In the present study, the high-speed quantitative evaluation of glycogen concentration accumulated in bioethanol feedstock Synechocystis sp. PCC6803 was performed using a near-infrared (NIR) imaging system with a hyperspectral NIR spectral camera named Compovision. The NIR imaging system has a feature for high-speed and wide area monitoring and the two-dimensional scanning speed is almost 100 times faster than the general NIR imaging systems for the same pixel size. For the quantitative analysis of glycogen concentration, partial least squares regression (PLSR) and moving window PLSR (MWPLSR) were performed with the information of glycogen concentration measured by high performance liquid chromatography (HPLC) and the calibration curves for the concentration within the Synechocystis sp. PCC6803 cell were constructed. The results had high accuracy for the quantitative estimation of glycogen concentration as the best squared correlation coefficient R(2) was bigger than 0.99 and a root mean square error (RMSE) was less than 2.9%. The present results proved not only the potential for the applicability of NIR spectroscopy to the high-speed quantitative evaluation of glycogen concentration in the bioethanol feedstock but also the expansivity of the NIR imaging instrument to in-line or on-line product evaluation on a factory production line of bioethanol in the future.

  11. Crystal structure of glycogen debranching enzyme and insights into its catalysis and disease-causing mutations.

    Science.gov (United States)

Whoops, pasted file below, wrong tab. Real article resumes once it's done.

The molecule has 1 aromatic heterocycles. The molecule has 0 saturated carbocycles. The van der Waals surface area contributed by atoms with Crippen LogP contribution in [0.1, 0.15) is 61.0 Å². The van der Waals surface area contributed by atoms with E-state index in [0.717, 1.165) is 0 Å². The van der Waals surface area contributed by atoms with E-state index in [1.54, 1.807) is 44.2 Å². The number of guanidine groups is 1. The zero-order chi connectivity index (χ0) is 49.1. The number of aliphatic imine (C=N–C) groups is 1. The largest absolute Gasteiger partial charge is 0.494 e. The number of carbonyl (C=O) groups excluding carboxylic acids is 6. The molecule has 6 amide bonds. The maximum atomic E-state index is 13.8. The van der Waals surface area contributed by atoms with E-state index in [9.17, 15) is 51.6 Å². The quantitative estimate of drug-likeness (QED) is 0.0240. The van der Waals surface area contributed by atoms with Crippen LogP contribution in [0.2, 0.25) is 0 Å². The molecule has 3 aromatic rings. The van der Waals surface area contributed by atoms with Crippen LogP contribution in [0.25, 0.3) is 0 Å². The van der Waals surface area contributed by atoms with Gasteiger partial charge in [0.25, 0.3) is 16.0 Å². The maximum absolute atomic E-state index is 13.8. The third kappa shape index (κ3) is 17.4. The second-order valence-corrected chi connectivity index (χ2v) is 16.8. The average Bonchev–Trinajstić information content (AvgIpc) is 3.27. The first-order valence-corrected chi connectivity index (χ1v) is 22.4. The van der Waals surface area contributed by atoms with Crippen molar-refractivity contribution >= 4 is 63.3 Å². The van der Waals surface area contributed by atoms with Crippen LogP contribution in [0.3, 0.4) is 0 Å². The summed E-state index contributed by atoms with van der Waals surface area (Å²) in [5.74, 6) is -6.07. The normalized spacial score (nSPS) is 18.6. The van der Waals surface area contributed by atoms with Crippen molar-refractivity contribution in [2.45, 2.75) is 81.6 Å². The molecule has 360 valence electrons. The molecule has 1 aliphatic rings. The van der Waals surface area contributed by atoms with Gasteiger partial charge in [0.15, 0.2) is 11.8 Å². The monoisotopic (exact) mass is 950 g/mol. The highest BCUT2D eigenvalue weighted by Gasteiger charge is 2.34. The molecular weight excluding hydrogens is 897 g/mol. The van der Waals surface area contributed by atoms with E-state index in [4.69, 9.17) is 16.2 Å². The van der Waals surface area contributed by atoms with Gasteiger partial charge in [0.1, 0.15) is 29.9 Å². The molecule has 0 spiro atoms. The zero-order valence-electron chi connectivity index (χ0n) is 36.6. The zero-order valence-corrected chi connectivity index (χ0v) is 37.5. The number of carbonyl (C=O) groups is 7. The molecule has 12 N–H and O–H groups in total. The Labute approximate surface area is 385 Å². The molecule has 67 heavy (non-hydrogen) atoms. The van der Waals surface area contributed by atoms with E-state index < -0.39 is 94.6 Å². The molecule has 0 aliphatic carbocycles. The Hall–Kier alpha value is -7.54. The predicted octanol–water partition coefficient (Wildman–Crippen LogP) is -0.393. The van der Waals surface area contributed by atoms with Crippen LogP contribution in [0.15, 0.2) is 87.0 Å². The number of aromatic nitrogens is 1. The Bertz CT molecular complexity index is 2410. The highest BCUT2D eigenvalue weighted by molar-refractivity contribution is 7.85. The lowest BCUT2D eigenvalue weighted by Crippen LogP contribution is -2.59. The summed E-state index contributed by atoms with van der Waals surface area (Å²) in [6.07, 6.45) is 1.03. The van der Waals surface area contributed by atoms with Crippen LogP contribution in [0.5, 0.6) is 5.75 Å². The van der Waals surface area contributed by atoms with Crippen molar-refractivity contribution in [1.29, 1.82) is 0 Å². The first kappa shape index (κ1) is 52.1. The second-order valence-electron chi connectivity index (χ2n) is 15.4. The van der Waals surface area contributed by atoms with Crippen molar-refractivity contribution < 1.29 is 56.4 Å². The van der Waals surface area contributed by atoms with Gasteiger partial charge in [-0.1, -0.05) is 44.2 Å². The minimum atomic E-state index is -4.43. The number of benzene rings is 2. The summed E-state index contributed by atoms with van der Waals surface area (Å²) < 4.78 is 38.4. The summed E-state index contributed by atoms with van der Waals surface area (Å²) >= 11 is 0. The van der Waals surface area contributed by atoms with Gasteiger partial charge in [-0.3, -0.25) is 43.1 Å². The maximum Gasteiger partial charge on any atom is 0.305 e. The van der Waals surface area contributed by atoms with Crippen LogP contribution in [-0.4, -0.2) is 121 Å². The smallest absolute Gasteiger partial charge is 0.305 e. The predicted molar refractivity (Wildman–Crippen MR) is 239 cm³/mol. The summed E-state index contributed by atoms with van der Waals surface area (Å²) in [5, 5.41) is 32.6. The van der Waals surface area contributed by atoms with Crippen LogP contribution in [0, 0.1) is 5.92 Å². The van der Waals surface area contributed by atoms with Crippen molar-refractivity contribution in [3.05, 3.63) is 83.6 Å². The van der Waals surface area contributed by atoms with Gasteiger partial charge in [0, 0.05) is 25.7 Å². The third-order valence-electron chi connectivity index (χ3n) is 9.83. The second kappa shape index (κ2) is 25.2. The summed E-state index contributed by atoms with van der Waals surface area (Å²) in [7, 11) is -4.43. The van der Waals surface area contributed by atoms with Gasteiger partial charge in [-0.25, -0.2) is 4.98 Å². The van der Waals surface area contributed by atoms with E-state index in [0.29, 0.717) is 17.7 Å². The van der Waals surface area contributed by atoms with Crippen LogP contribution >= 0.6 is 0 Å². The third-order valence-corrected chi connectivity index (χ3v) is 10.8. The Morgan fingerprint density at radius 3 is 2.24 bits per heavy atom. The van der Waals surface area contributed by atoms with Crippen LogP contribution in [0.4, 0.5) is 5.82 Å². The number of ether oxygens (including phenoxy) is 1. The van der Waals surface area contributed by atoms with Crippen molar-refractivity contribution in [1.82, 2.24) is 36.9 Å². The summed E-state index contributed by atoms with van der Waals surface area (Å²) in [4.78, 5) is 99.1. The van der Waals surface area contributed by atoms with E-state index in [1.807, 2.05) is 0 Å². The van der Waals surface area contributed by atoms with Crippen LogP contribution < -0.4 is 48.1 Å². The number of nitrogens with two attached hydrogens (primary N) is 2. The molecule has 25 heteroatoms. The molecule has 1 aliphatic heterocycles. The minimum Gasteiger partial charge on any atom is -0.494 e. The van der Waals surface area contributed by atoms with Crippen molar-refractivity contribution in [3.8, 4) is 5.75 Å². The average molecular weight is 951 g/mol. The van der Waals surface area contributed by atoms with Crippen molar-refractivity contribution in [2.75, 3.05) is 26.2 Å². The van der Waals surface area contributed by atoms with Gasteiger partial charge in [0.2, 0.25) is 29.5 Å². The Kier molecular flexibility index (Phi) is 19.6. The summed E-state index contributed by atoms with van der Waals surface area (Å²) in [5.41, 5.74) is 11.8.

Zhai, Liting; Feng, Lingling; Xia, Lin; Yin, Huiyong; Xiang, Song

    2016-04-18

    Glycogen is a branched glucose polymer and serves as an important energy store. Its debranching is a critical step in its mobilization. In animals and fungi, the 170 kDa glycogen debranching enzyme (GDE) catalyses this reaction. GDE deficiencies in humans are associated with severe diseases collectively termed glycogen storage disease type III (GSDIII). We report crystal structures of GDE and its complex with oligosaccharides, and structure-guided mutagenesis and biochemical studies to assess the structural observations. These studies reveal that distinct domains in GDE catalyse sequential reactions in glycogen debranching, the mechanism of their catalysis and highly specific substrate recognition. The unique tertiary structure of GDE provides additional contacts to glycogen besides its active sites, and our biochemical experiments indicate that they mediate its recruitment to glycogen and regulate its activity. Combining the understanding of the GDE catalysis and functional characterizations of its disease-causing mutations provides molecular insights into GSDIII.